The Kirantis and their beginnings
At Independence, the British decided to take along four regiments of Gurkhas with them, including the only two (the 7th and 10th Gurkha Rifles) recruiting the Rais and Limbus from Eastern Nepal (or Kirantis as they’re known). Writes Mandeep Singh Bajwa.chandigarh Updated: Jun 22, 2014 09:15 IST
At Independence, the British decided to take along four regiments of Gurkhas with them, including the only two (the 7th and 10th Gurkha Rifles) recruiting the Rais and Limbus from Eastern Nepal (or Kirantis as they’re known).
To their surprise, a large number of men from these two regiments refused to accompany the British preferring to serve in India. Since none of the other Gurkha regiments (the 1st, 3rd, 4th, 5th, 8th and 9th Gurkha Rifles) recruited this sub-class it was decided to re-raise a World War 1 regiment, the 11th Gorkha Rifles.
Rajendra Nath, a young man from Hoshiarpur was one of the first two Indian officers to be commissioned unto the new regiment. All officers were new to the Gorkhas these regiments having been officered exclusively by the British. They faced two sets of challenges, firstly having to prove to their troops that they were as good as their former British officers. In addition, they had to create institutions and traditions to see the new entity into the future. Hard work and an attitude open to learning saw to the first. In this they were greatly helped by experienced JCOs, NCOs and officers promoted from within the ranks. These last included Major Man Bahadur Rai who won a MC and IDSM with 1/10 GR in Burma and the Ashoka Chakra in Nagaland.
Rajendra Nath remembers that they developed a sensitive regimental spirit and worked harder than others at excelling in courses, exercises, training, operations, professional competitions, games and on extra-regiment appointments. Their assets were their own willpower and the experience of their troops most of whom had fought in North Africa, Italy and Burma during World War 2. The regiment had a lot of decorated soldiers, including Captain Ganju Lama, VC, MM, late 1/7 GR. In fact, Rajendra Nath as a company commander on the cease-fire line in Rajauri sector had three gallantry awardees in his headquarters alone. The fact that the Kirantis of 11 GR are held in high esteem by the rest of the army today bears testimony to this hard work combined with the determination never to be second to anyone. Rajendra Nath after reaching the rank of major general retired to become one of the foremost military writers. He remembers those heady days in the regiment as the happiest time of his life.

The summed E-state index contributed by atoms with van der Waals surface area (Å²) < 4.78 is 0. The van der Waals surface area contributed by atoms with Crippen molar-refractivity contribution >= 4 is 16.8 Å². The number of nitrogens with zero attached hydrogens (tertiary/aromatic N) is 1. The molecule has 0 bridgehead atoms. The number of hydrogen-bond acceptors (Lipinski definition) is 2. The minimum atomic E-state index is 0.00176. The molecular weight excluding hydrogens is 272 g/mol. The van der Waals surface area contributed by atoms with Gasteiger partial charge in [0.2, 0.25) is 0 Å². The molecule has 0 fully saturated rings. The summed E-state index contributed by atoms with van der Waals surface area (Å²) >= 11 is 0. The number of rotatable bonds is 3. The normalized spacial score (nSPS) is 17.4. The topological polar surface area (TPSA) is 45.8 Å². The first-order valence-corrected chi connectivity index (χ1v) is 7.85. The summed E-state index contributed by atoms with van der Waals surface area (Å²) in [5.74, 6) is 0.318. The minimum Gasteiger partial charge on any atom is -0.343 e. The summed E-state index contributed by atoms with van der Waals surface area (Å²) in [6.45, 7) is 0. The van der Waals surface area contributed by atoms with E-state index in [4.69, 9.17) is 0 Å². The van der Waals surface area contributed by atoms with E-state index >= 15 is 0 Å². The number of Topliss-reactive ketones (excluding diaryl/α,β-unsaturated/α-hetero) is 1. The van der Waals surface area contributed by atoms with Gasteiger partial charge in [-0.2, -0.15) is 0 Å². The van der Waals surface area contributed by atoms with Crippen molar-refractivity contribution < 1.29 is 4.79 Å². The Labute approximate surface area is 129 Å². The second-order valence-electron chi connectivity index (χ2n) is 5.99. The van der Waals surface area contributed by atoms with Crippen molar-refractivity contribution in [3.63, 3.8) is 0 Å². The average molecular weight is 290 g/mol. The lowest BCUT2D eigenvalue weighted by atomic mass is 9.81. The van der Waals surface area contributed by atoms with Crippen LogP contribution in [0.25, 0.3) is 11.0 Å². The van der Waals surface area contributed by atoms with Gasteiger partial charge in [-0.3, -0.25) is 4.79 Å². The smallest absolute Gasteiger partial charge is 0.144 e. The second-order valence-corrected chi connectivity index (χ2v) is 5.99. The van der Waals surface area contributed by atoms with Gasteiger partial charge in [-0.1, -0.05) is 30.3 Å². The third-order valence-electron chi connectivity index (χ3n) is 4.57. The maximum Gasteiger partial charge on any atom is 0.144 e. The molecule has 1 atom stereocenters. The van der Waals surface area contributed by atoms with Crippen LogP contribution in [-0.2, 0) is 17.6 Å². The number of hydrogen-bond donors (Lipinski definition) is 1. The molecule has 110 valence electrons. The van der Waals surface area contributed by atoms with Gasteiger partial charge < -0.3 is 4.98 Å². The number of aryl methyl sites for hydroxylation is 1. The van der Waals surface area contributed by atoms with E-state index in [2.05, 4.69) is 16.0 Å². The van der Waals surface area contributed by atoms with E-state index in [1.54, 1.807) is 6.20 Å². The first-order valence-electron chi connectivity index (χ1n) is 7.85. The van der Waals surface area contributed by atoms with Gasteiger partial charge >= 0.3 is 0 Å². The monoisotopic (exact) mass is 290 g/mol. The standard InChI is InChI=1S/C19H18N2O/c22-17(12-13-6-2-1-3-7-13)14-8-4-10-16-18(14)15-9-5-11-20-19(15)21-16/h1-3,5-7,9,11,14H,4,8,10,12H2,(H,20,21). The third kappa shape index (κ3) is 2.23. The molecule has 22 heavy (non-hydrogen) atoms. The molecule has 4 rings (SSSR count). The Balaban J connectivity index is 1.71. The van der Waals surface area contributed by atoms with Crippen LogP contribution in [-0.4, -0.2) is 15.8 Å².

MODERNISATION OF AIRFIELD INFRASTRUCTURE
Bathinda is the first airfield to be covered under the Rs 2,500 crore Modernisation of Airfield Infrastructure (MAFI) project. Sixtyseven military airfields are to be modernised to facilitate all-weather low visibility operations where aircraft can take-off and land in visibility as low as 300 metres.
MAFI caters to an instrument landing system that permits category II landings and an airfield lighting arrangement that deploys runway lighting in a particular pattern that guides aircraft to the touchdown point. Provision has been made for two 70 KVA generators that can carry the load for all the electrical and electronic equipment on the airbase in case of power outage. The project is being implemented by Tata Power Strategic Electronics Division. Bathinda is currently home to the air force’s 34 Wing with Number 17 Squadron under command. By the end of 2016, 30 IAF and IN bases would have been covered under the scheme.
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